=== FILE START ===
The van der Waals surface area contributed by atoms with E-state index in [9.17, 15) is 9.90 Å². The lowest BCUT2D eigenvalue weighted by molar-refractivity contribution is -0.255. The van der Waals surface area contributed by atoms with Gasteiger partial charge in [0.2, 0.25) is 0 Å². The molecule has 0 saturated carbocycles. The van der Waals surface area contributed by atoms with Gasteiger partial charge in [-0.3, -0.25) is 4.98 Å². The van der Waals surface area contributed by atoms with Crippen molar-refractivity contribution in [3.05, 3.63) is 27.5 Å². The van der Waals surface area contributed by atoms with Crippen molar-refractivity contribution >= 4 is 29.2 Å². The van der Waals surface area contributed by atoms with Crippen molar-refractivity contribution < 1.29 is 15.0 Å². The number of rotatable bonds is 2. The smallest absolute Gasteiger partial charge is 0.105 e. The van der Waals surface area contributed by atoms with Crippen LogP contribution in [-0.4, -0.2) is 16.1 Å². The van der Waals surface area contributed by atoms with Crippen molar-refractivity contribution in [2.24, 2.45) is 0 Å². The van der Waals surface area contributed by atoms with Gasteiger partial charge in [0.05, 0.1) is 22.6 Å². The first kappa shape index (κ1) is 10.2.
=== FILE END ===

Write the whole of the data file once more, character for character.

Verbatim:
The van der Waals surface area contributed by atoms with E-state index in [9.17, 15) is 9.90 Å². The lowest BCUT2D eigenvalue weighted by molar-refractivity contribution is -0.255. The van der Waals surface area contributed by atoms with Gasteiger partial charge in [0.2, 0.25) is 0 Å². The molecule has 0 saturated carbocycles. The van der Waals surface area contributed by atoms with Gasteiger partial charge in [-0.3, -0.25) is 4.98 Å². The van der Waals surface area contributed by atoms with Crippen molar-refractivity contribution in [3.05, 3.63) is 27.5 Å². The van der Waals surface area contributed by atoms with Crippen molar-refractivity contribution >= 4 is 29.2 Å². The van der Waals surface area contributed by atoms with Crippen molar-refractivity contribution < 1.29 is 15.0 Å². The number of rotatable bonds is 2. The smallest absolute Gasteiger partial charge is 0.105 e. The van der Waals surface area contributed by atoms with Crippen LogP contribution in [-0.4, -0.2) is 16.1 Å². The van der Waals surface area contributed by atoms with Crippen molar-refractivity contribution in [2.24, 2.45) is 0 Å². The van der Waals surface area contributed by atoms with Gasteiger partial charge in [0.05, 0.1) is 22.6 Å². The first kappa shape index (κ1) is 10.2.